This natural form of contraception is when the penis is removed from the vagina just before ejaculation (sometimes referred to as cumming or jizzing) during sex. The idea is that it prevents sperm from entering the vagina, which could go on to fertilize an egg and lead to pregnancy.
The pull-out method is the oldest form of contraception, but it’s not the most reliable. If done perfectly, 4 women will get pregnant in 1 year for every 100 people that use it.
Pulling out every single time you have sex can be difficult, and it requires a lot of self-control. Not to mention the fact that pre-ejaculation fluid (also known as pre-cum) can sometimes contain sperm – one study of 27 men found sperm in the pre-ejaculation fluid samples of 11 of these men. This means pregnancy could still happen even if the penis is pulled out before ejaculation. So in real life terms, 22 out of 100 people who use the pull-out method will get pregnant every year — that's about 1 in 5.
Learn more about the pros and cons of theto see if it’s something you and your partner want to try.
Breastfeeding (the lactational amenorrhoea method – LAM)
Breastfeeding is another natural birth control method a mother might use after having a baby. It works because breastfeeding stops hormones called gonadotropins from being released. This delays ovulation and stops your periods from coming back straight away, meaning you can’t get pregnant.
If this method is used properly, it’s 98% effective – less than 2 in 100 women will get pregnant in the first 6 months. But for it to work well, you need to make sure that:
- you’re fully or nearly fully breastfeeding – your baby needs to be getting 85% or more of its feeds from breast milk
- gaps between feeds are no longer than 4 hours during the day, or longer than 6 hours at night. Avoid giving your baby other foods or liquids as a substitute for breast milk during this time
- you’re not getting your period (complete amenorrhoea) – because you ovulate around 2 weeks before your period, it’s still possible to get pregnant before your period starts up again after giving birth, so be wary
- it’s been less than 6 months since you gave birth – once your baby is over 6 months old, the risks of getting pregnant increases. Even if you’re still not having periods, make sure to use other forms of contraception as well as LAM, such as condoms or the birth control pill
Are other contraception methods more reliable?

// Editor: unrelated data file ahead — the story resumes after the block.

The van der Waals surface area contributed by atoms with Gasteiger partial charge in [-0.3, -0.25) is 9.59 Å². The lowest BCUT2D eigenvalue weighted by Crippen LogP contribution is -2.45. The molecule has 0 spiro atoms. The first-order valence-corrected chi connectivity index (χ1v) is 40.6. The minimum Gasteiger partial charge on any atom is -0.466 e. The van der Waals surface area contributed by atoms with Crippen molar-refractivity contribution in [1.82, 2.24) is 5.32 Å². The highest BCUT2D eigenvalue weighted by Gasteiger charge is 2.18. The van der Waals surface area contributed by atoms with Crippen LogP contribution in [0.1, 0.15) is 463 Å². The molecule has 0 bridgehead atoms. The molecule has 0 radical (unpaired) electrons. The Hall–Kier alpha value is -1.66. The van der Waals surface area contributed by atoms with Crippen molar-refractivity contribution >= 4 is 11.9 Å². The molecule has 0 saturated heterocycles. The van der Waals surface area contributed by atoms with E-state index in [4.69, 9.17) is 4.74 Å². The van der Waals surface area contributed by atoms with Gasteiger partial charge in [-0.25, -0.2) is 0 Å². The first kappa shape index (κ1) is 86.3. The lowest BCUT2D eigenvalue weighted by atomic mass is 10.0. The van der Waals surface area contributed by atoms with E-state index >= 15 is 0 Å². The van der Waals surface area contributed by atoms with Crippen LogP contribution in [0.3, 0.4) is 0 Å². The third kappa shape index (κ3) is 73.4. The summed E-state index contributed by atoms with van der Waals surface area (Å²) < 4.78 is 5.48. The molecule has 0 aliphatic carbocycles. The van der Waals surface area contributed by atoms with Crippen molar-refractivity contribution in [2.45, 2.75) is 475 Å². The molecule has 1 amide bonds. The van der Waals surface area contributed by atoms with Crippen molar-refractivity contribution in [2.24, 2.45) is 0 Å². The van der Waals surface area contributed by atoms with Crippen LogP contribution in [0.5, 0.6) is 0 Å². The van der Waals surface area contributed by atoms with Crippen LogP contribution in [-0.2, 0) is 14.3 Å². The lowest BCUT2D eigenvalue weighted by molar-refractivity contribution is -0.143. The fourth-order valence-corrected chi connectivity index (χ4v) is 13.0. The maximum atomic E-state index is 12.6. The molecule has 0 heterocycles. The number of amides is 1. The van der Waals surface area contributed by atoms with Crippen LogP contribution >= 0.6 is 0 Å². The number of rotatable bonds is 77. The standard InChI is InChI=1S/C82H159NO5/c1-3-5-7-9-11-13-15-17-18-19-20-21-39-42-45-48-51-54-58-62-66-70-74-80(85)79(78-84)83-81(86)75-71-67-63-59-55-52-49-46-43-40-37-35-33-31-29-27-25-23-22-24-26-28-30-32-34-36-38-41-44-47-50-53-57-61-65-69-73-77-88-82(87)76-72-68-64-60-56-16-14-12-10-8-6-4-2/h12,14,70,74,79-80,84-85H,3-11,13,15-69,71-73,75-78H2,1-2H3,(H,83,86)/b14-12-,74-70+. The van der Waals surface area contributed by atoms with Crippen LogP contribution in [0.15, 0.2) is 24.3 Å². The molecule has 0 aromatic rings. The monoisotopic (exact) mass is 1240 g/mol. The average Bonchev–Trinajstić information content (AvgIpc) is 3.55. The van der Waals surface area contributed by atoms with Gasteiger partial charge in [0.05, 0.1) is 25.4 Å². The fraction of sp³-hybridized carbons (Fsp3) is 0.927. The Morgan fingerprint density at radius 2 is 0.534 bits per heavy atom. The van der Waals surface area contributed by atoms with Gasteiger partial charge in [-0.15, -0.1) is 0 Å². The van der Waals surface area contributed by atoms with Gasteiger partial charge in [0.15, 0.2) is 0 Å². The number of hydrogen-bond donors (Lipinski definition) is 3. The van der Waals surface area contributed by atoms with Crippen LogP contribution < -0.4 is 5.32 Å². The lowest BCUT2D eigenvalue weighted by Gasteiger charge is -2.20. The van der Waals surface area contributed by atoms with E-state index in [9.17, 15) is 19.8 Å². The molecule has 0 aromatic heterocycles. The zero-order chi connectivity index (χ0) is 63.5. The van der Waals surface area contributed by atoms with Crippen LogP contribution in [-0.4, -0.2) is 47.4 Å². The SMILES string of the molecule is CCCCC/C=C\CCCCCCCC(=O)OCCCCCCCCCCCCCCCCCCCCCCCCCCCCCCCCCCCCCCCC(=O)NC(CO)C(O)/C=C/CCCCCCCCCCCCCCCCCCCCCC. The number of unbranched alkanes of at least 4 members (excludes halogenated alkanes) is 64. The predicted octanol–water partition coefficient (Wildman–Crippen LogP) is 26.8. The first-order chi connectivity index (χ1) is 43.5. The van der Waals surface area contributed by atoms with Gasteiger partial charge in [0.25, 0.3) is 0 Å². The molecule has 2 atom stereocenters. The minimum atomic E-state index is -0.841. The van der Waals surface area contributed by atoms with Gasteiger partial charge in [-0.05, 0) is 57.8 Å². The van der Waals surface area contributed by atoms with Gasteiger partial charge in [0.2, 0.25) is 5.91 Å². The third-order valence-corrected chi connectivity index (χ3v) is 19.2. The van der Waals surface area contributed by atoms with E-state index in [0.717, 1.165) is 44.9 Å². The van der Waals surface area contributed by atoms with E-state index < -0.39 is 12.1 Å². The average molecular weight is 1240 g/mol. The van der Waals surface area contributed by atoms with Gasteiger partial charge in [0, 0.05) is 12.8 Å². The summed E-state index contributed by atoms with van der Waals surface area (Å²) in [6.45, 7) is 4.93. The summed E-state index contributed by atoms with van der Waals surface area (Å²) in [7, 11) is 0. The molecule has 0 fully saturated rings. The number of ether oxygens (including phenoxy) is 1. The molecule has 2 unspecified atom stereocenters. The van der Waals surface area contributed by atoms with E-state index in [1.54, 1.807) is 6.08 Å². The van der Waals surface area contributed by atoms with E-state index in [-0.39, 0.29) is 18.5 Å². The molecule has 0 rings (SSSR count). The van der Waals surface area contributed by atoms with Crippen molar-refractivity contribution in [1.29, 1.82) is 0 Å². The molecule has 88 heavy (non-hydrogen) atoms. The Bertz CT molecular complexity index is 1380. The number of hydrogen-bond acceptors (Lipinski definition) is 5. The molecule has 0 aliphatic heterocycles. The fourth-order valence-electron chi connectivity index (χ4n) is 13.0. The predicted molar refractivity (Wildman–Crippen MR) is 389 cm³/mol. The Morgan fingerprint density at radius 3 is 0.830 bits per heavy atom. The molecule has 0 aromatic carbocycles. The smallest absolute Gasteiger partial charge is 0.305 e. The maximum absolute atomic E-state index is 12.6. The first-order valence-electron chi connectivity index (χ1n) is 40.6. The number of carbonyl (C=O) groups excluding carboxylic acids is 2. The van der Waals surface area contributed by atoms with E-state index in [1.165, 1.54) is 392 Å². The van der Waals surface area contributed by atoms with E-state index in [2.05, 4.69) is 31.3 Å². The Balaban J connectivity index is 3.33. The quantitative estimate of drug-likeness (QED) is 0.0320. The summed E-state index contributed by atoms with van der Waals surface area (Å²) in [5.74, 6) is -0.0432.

Yes, some birth control methods are more effective than others. Barrier contraception, such as, are up to 98% effective – 2 in 100 women will get pregnant in a year if condoms are used correctly. Even with imperfect use, external condoms are still 82% effective – 18 in 100 women will get pregnant.
The same goes for the. It’s more than 99% effective – 1 in 100 women will get pregnant in a year, if used correctly. With typical use it’s 91% effective – 9 in 100 women using it will get pregnant.
Compare this to natural birth control methods, such as natural family planning, which can be up to 99% effective if used correctly. But if you look into the data on typical use, the natural family planning method is much less effective at 76% – 24 in 100 women using it will get pregnant in a year.
“Natural contraception isn’t usually as reliable as hormonal contraception or barrier methods, which are often much easier and more convenient to use. Following the natural family planning method, or using the pull-out method, can be harder to get right all the time,” says Dr Ann Nainan.
When to see your doctor
Natural family planning, the pull-out method and breastfeeding can’t protect you from STIs and they aren’t always effective at preventing pregnancy either. So it’s always a good idea for you (and your partner, if you have one) to speak to a doctor or go for a sexual health check up before you start using these methods as a form of contraception.
If you feel uncomfortable with the higher risk of pregnancy that comes with natural methods, talking to a doctor can help you findthat might work for you.
Can some herbs prevent pregnancy?
Some claims on social media have suggested that herbs and natural foods, such as stoneseed root, thistle, wild carrot seed and ginger root, can act as a natural form of contraception and help prevent pregnancy, but there’s no research to back this up.
“There’s no scientific evidence to suggest that using herbs or fruits as contraception can work to prevent pregnancy. In some cases, eating or drinking these ingredients can be harmful, even toxic to the body. Always speak to a doctor if you’d like to change your contraception method, or try something new,” says Dr Ann Nainan.